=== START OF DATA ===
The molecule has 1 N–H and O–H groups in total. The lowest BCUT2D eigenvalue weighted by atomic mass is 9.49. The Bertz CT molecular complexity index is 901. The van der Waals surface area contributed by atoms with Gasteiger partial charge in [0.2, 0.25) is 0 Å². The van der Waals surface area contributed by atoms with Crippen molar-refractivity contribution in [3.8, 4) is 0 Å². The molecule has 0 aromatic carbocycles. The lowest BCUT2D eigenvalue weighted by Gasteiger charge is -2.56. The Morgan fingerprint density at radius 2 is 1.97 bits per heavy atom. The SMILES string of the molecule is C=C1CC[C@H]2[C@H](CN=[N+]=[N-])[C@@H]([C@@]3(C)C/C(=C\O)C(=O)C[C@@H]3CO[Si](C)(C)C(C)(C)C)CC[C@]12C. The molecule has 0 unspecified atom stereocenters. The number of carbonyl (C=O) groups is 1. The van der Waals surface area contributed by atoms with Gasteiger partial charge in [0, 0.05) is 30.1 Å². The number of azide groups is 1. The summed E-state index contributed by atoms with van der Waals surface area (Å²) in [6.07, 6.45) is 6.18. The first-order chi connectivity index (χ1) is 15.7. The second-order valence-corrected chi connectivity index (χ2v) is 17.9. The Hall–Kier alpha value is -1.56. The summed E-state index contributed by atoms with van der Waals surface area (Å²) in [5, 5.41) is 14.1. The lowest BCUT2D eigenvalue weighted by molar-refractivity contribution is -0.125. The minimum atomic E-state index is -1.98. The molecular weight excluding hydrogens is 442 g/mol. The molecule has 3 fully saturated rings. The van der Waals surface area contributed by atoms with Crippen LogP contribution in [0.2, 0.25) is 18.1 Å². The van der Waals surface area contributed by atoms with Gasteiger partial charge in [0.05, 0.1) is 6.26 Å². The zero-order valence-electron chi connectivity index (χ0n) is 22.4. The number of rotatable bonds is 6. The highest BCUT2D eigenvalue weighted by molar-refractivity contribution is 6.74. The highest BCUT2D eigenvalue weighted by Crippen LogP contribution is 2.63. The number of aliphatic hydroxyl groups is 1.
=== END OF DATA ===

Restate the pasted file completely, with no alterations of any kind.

The molecule has 1 N–H and O–H groups in total. The lowest BCUT2D eigenvalue weighted by atomic mass is 9.49. The Bertz CT molecular complexity index is 901. The van der Waals surface area contributed by atoms with Gasteiger partial charge in [0.2, 0.25) is 0 Å². The van der Waals surface area contributed by atoms with Crippen molar-refractivity contribution in [3.8, 4) is 0 Å². The molecule has 0 aromatic carbocycles. The lowest BCUT2D eigenvalue weighted by Gasteiger charge is -2.56. The Morgan fingerprint density at radius 2 is 1.97 bits per heavy atom. The SMILES string of the molecule is C=C1CC[C@H]2[C@H](CN=[N+]=[N-])[C@@H]([C@@]3(C)C/C(=C\O)C(=O)C[C@@H]3CO[Si](C)(C)C(C)(C)C)CC[C@]12C. The molecule has 0 unspecified atom stereocenters. The number of carbonyl (C=O) groups is 1. The van der Waals surface area contributed by atoms with Gasteiger partial charge in [0, 0.05) is 30.1 Å². The number of azide groups is 1. The summed E-state index contributed by atoms with van der Waals surface area (Å²) in [6.07, 6.45) is 6.18. The first-order chi connectivity index (χ1) is 15.7. The second-order valence-corrected chi connectivity index (χ2v) is 17.9. The Hall–Kier alpha value is -1.56. The summed E-state index contributed by atoms with van der Waals surface area (Å²) in [5, 5.41) is 14.1. The lowest BCUT2D eigenvalue weighted by molar-refractivity contribution is -0.125. The minimum atomic E-state index is -1.98. The molecular weight excluding hydrogens is 442 g/mol. The molecule has 3 fully saturated rings. The van der Waals surface area contributed by atoms with Crippen LogP contribution in [0.2, 0.25) is 18.1 Å². The van der Waals surface area contributed by atoms with Gasteiger partial charge in [0.05, 0.1) is 6.26 Å². The zero-order valence-electron chi connectivity index (χ0n) is 22.4. The number of rotatable bonds is 6. The highest BCUT2D eigenvalue weighted by molar-refractivity contribution is 6.74. The highest BCUT2D eigenvalue weighted by Crippen LogP contribution is 2.63. The number of aliphatic hydroxyl groups is 1.